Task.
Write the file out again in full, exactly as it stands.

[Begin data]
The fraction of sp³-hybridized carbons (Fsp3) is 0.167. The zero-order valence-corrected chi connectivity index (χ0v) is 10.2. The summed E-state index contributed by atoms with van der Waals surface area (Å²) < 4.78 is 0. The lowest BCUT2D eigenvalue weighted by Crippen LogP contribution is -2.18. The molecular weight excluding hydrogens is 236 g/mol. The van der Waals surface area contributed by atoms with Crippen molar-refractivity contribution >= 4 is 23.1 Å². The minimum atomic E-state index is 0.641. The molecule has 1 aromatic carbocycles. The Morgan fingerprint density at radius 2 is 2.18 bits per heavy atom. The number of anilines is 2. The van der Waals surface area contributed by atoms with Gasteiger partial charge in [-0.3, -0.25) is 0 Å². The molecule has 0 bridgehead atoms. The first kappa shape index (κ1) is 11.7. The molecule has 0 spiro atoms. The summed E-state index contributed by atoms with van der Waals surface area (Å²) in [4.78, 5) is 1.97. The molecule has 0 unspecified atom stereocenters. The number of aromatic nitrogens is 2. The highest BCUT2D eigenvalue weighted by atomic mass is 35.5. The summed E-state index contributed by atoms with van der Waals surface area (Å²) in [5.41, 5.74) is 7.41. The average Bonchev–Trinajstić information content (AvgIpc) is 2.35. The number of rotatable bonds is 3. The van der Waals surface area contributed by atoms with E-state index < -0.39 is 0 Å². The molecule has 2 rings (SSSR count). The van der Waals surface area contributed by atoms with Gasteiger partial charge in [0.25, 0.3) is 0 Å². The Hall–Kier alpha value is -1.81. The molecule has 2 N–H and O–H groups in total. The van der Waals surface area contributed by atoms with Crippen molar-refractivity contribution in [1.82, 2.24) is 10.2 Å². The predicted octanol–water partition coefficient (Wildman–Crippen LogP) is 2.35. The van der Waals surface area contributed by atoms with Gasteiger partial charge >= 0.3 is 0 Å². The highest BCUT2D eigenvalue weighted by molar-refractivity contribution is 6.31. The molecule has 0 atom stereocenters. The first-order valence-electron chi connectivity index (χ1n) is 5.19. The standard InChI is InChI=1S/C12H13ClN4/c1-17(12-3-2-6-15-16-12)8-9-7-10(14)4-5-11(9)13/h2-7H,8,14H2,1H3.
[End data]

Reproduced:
The fraction of sp³-hybridized carbons (Fsp3) is 0.167. The zero-order valence-corrected chi connectivity index (χ0v) is 10.2. The summed E-state index contributed by atoms with van der Waals surface area (Å²) < 4.78 is 0. The lowest BCUT2D eigenvalue weighted by Crippen LogP contribution is -2.18. The molecular weight excluding hydrogens is 236 g/mol. The van der Waals surface area contributed by atoms with Crippen molar-refractivity contribution >= 4 is 23.1 Å². The minimum atomic E-state index is 0.641. The molecule has 1 aromatic carbocycles. The Morgan fingerprint density at radius 2 is 2.18 bits per heavy atom. The number of anilines is 2. The van der Waals surface area contributed by atoms with Gasteiger partial charge in [-0.3, -0.25) is 0 Å². The molecule has 0 bridgehead atoms. The first kappa shape index (κ1) is 11.7. The molecule has 0 spiro atoms. The summed E-state index contributed by atoms with van der Waals surface area (Å²) in [4.78, 5) is 1.97. The molecule has 0 unspecified atom stereocenters. The number of aromatic nitrogens is 2. The highest BCUT2D eigenvalue weighted by atomic mass is 35.5. The summed E-state index contributed by atoms with van der Waals surface area (Å²) in [5.41, 5.74) is 7.41. The average Bonchev–Trinajstić information content (AvgIpc) is 2.35. The number of rotatable bonds is 3. The van der Waals surface area contributed by atoms with E-state index < -0.39 is 0 Å². The molecule has 2 rings (SSSR count). The van der Waals surface area contributed by atoms with Gasteiger partial charge in [0.25, 0.3) is 0 Å². The Hall–Kier alpha value is -1.81. The molecule has 2 N–H and O–H groups in total. The van der Waals surface area contributed by atoms with Crippen molar-refractivity contribution in [1.82, 2.24) is 10.2 Å². The predicted octanol–water partition coefficient (Wildman–Crippen LogP) is 2.35. The van der Waals surface area contributed by atoms with Gasteiger partial charge >= 0.3 is 0 Å². The highest BCUT2D eigenvalue weighted by molar-refractivity contribution is 6.31. The molecule has 0 atom stereocenters. The first-order valence-electron chi connectivity index (χ1n) is 5.19. The standard InChI is InChI=1S/C12H13ClN4/c1-17(12-3-2-6-15-16-12)8-9-7-10(14)4-5-11(9)13/h2-7H,8,14H2,1H3.